Windsor Hawkesbury Community Radio Chairman hoped for different time share arrangement | radioinfo

Windsor Hawkesbury Community Radio Chairman hoped for different time share arrangement

Friday 15 December, 2017

Windsor Hawkesbury Community Radio is now one of three aspirants pitching for the Hawkesbury licence on 89.9FM.

 
To find out more about WHCR, radioinfo spoke to Ralph Heness, the Chairperson of the operating body CAMS (Consortium of Australian Media Services Inc).
 
Ralph Heness was born in the 1930’s at Bondi and has been serving the community in volunteering and community service, wherever needed in Australia for 60 years.
 
He is a retired NSW Fire Brigades Stations Commander and has been a very active Lions Club member since 1975. Ralph is a sportsman, particularly enjoying golf and tennis, and is a lifetime member and patron of Regents Park cricket club, where he played 33 years of A grade cricket.
 
 
radioinfo: As Chairman of the group, do you live in the licence area? 
 
Heness: CAMS is a National Community representative body which has several Divisions and Services, WHCR is one autonomous service under the CAMS umbrella. As chairman of CAMS, I represent the whole organisation, not specific to one Division or Service within it, CAMS is not limited to only radio broadcasting. 
 
Therefore the CAMS organisation does not have a ‘licence area’ as ‘licence areas’ are specific to geographic radio/television broadcasting areas for stations. CAMS does have Divisions and Services which do cater to ‘licence areas’. WHCR, as an autonomous service in CAMS - that was established specifically for the community and by the community of the Hawkesbury does have a licence area, the Windsor RA1.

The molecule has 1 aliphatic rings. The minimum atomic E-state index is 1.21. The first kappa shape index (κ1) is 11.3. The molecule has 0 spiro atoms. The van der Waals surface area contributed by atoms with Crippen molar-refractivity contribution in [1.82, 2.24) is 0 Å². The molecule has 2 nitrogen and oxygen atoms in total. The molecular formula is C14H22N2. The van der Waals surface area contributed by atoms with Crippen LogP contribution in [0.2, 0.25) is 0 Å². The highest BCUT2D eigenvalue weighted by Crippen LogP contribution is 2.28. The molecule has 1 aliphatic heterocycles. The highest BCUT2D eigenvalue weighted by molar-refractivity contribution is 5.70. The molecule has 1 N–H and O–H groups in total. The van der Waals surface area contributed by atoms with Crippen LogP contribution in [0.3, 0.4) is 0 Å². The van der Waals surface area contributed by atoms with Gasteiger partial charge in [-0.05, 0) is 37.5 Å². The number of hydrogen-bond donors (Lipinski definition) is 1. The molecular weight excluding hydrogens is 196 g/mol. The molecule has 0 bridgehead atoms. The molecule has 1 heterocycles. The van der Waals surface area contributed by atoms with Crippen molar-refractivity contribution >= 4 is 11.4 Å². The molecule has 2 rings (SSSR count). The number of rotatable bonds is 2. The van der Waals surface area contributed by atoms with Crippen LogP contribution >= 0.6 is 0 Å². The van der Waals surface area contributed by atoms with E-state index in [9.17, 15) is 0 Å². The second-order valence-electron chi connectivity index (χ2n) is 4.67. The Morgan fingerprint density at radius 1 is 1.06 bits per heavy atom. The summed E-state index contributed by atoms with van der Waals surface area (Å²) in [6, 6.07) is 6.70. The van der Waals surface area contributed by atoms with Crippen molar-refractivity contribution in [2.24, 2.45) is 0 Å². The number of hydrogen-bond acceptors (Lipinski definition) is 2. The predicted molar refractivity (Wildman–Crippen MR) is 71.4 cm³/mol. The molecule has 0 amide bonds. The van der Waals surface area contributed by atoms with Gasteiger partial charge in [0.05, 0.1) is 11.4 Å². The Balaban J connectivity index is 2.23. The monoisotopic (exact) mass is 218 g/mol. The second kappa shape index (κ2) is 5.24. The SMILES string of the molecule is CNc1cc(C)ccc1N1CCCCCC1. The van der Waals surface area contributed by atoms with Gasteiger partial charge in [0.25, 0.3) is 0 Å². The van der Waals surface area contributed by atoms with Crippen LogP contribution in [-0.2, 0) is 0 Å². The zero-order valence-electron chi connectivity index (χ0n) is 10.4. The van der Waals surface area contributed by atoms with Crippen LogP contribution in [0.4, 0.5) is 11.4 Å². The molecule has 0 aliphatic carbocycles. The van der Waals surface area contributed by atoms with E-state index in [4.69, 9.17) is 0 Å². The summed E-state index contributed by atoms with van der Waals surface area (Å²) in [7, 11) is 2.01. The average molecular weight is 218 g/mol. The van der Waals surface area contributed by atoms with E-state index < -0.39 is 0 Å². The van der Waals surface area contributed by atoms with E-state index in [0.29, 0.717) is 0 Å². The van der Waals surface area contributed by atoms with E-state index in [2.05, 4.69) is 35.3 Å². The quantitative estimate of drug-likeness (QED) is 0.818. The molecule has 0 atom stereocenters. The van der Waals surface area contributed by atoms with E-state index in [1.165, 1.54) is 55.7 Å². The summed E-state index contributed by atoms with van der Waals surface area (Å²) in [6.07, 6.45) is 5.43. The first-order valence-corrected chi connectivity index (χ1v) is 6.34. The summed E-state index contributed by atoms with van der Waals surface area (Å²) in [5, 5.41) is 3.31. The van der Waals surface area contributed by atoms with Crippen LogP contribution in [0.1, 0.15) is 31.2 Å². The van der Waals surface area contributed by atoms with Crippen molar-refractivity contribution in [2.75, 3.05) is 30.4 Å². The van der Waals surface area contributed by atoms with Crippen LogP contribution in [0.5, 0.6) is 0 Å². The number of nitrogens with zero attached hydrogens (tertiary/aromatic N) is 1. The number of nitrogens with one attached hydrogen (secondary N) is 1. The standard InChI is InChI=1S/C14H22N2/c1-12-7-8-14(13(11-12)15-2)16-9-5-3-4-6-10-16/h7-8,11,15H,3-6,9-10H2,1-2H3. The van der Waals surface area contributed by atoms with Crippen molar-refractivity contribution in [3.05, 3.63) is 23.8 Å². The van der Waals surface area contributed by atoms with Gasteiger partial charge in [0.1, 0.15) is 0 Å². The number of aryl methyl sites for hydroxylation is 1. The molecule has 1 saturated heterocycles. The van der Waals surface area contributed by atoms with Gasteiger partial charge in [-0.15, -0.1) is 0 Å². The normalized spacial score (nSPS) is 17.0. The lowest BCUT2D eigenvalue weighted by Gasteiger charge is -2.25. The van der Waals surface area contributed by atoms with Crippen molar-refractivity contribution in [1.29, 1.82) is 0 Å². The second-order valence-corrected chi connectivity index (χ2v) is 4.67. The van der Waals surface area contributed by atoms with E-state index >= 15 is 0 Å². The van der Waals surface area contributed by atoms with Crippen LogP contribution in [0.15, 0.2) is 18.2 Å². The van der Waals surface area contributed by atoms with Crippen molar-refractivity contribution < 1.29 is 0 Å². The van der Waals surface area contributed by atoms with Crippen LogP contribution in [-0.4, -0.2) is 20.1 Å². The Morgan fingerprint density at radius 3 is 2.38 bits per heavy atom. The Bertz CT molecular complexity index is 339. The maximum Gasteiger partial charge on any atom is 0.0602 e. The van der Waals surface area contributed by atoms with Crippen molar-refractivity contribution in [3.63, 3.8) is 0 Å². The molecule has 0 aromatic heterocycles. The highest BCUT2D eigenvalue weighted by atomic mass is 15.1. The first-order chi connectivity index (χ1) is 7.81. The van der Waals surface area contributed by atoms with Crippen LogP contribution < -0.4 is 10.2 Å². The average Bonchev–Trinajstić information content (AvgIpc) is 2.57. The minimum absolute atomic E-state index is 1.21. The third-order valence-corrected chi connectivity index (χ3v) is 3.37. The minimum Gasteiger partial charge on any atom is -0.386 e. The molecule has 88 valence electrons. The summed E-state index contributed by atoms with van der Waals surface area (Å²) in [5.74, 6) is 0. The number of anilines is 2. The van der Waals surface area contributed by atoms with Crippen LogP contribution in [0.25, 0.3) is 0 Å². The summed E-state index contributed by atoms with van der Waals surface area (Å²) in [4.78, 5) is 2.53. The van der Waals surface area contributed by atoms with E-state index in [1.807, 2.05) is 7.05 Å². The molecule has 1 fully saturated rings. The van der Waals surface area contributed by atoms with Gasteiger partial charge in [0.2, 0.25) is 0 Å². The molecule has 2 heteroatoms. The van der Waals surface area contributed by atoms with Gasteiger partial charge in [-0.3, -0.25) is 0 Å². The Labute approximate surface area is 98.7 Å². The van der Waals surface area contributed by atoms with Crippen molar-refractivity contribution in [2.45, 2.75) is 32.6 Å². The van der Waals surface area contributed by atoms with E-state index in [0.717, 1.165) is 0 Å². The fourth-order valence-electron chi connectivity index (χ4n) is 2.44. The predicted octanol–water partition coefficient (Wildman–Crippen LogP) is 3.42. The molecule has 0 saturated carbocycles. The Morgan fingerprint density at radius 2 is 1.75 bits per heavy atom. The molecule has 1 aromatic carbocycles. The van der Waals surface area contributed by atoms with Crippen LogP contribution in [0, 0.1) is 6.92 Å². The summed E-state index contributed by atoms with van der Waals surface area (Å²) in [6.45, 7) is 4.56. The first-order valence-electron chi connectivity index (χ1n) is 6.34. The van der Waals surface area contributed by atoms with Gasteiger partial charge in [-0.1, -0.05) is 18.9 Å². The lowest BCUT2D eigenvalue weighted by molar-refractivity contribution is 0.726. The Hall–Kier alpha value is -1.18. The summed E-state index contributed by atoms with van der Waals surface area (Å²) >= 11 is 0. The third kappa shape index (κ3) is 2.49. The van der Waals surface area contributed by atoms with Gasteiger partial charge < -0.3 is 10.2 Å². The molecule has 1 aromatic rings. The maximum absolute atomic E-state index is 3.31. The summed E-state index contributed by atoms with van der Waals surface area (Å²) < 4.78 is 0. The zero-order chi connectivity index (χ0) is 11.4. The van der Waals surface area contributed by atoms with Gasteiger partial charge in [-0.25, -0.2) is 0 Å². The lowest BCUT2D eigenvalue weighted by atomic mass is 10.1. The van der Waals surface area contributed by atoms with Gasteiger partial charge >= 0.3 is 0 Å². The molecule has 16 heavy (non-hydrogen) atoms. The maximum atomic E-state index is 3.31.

radioinfo: You are currently recruiting local members. How many local members do you have so far and how many are you aiming to recruit? 
 
Heness: The membership of WHCR is 98% local, probably the highest in the country for a sub-metropolitan licence.
 
We continue to work on recruiting local members, three persons showed interest from the last article you posted which was up for a few hours in the morning, before another article about Hawkesbury Gold was posted that removed our article from the main page.

We have built our membership up to over 40 members, in a few short and onerous weeks since inception, most with voting rights, a remarkable achievement for such a short time, a real community station.

The Broadcasting services Act 92 has no requirement for a specific number of people for a TCBL to be granted, it could be 5 it could be 500, the main matter is community access to spectrum.
 
In relation to me personally, according to CAMS rules, when a new service commences within CAMS, the Chairperson of CAMS acts as the Acting interim chairperson of that service (being WHCR, or whatever other service), until the Service builds enough membership to elect its own committee of management (Board of Directors). WHCR is now at that stage.
 
radioinfo: What are the aims of the CAMS group in setting up WHCR?